We own and operate a diverse portfolio of apartment communities throughout Multnomah County. Differences in the kind of financing, subsidies and ownership structures used to create this housing have lent to disparate practices in how it’s managed, as well as how we think and talk about the different parts of the portfolio. Many of these structural differences can’t be changed and demand recognizing their distinctions, but we have been working for years to bring overarching, unified practices that are common to effectively managing real estate.
The importance of this work is amplified by our recent decision to convert our entire public housing portfolio to a Section 8-based subsidy structure. Since public housing operates more like a grant program than real estate, once the conversion process is complete, we will truly have a full real estate portfolio that requires cohesive asset management practices, even while responding to specific regulatory differences.
As we see the housing market in Multnomah County experiencing a seismic shift in real time, we recognize our apartments provide critical access to neighborhoods that the private market may otherwise make inaccessible to low-income families. At the highest level, we must ask ourselves how the portfolio we own can be best positioned and preserved to ensure this access, and how the housing we acquire, rehabilitate and/or develop is responding to what the community needs most.
Our real estate is stable for generations to come and meets the needs of the people and neighborhoods it serves.
Our housing assistance takes a variety of forms, but generally falls in the categories of 1) rent assistance and 2) a portfolio of apartment communities. We have taken steps to bridge those worlds, separated internally by different departments, such as structuring the leadership of our community services program to unify practices, and supervise and train staff doing the work across both departments.
Internal and external influences demand that we do more in this realm. When we convert our public housing portfolio to a Section 8 subsidy platform, there will be increased regulatory overlap in the work between our property management and rent assistance departments. The community’s affordable housing and homelessness crisis requires us to think holistically about the resources we have at our disposal and how they can best be deployed to address these needs. We will think more expansively than departmental lines and programmatic differences in order to be truly responsive to our community.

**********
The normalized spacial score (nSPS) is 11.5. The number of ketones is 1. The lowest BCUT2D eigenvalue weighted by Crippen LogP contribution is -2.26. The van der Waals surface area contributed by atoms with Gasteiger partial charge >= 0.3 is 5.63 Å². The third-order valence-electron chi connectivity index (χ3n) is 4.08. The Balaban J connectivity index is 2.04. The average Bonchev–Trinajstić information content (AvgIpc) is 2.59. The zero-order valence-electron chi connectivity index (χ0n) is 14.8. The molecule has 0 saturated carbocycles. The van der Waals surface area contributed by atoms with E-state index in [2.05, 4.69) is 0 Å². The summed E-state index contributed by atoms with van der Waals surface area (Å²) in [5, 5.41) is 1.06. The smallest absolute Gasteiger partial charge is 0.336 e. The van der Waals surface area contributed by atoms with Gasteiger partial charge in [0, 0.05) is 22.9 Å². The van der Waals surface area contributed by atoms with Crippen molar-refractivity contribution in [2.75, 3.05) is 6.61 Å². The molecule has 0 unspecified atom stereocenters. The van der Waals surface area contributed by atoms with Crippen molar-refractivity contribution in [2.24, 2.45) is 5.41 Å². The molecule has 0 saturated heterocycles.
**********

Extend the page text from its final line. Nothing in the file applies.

There are deeper connections and continuity between the types of housing assistance we provide that allow us to meet the evolving needs of the people we serve.
Every major initiative we accomplish – our 85 Stories preservation project, our public housing subsidy conversion – requires collaborative effort from every corner of the agency, including our governing board. This means making a conscious, sustained commitment to organizational development, inclusive and data-driven decision making processes, effective leadership practices and rigorous, open communication.
We build our skills and work together in ways that help us constantly evolve and improve our ability to serve our community.
We are connected and accountable at many scales, including to our national, state and regional affordable housing community. We’ll use our voice and influence to help shape larger efforts and conversations, we’ll learn from others’ challenges and successes, and we’ll build strong relationships.
Most intimately, we are responsible to serve the whole community of Multnomah County and to do that effectively, we must respond to the needs of its many parts. We want to do our work with humility and in partnership, neighborhood by neighborhood, population by population, with a committed focus on equitable outcomes.
The people we serve, our partners and the public see us as open, supportive and responsive to their needs, even when our resources are constrained.
Poverty is a crisis that intersects and transcends health, mental health, education, employment, criminal justice and many other systems. We increasingly hear the recognition that housing is the critical ingredient to a person’s stability and success in each of these other realms. This offers the opportunity to further explore how funding and service alignment can best serve the community and, ideally, support the creation of more affordable housing.
We also see the many ways in which families’ interactions with multiple systems create confusion at best and, at worst, does harm rather than help. We will continue to look at ways that we contribute to that dynamic and make changes. We will also use our relationships and influence to move other systems to respond more effectively and compassionately to the people we serve, and those we strive to serve.
We leverage our role as the largest provider of affordable housing in Oregon to improve collaboration and efficacy between systems impacting people in poverty.